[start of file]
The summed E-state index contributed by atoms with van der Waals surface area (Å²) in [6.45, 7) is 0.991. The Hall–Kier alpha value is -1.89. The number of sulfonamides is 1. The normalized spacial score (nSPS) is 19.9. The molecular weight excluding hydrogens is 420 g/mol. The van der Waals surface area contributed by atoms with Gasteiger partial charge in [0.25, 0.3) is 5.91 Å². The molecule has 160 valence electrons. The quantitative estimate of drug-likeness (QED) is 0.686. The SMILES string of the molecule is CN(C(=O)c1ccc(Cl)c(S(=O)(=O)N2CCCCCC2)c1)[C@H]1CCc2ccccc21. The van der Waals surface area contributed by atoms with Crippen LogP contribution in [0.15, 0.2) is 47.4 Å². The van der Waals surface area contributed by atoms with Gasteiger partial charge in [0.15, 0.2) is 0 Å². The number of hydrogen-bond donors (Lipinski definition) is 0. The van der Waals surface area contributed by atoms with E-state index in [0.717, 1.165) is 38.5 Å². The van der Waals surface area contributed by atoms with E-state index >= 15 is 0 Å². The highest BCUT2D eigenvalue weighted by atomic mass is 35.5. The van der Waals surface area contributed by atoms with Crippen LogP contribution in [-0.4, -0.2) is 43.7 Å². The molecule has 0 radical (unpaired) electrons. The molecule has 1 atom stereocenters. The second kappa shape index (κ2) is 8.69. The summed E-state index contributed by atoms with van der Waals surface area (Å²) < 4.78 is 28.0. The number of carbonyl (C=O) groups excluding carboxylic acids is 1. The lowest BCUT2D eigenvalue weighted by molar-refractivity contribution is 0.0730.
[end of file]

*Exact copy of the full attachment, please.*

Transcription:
The summed E-state index contributed by atoms with van der Waals surface area (Å²) in [6.45, 7) is 0.991. The Hall–Kier alpha value is -1.89. The number of sulfonamides is 1. The normalized spacial score (nSPS) is 19.9. The molecular weight excluding hydrogens is 420 g/mol. The van der Waals surface area contributed by atoms with Gasteiger partial charge in [0.25, 0.3) is 5.91 Å². The molecule has 160 valence electrons. The quantitative estimate of drug-likeness (QED) is 0.686. The SMILES string of the molecule is CN(C(=O)c1ccc(Cl)c(S(=O)(=O)N2CCCCCC2)c1)[C@H]1CCc2ccccc21. The van der Waals surface area contributed by atoms with Crippen LogP contribution in [0.15, 0.2) is 47.4 Å². The van der Waals surface area contributed by atoms with Gasteiger partial charge in [0.15, 0.2) is 0 Å². The number of hydrogen-bond donors (Lipinski definition) is 0. The van der Waals surface area contributed by atoms with E-state index in [0.717, 1.165) is 38.5 Å². The van der Waals surface area contributed by atoms with E-state index >= 15 is 0 Å². The highest BCUT2D eigenvalue weighted by atomic mass is 35.5. The van der Waals surface area contributed by atoms with Crippen LogP contribution in [-0.4, -0.2) is 43.7 Å². The molecule has 0 radical (unpaired) electrons. The molecule has 1 atom stereocenters. The second kappa shape index (κ2) is 8.69. The summed E-state index contributed by atoms with van der Waals surface area (Å²) < 4.78 is 28.0. The number of carbonyl (C=O) groups excluding carboxylic acids is 1. The lowest BCUT2D eigenvalue weighted by molar-refractivity contribution is 0.0730.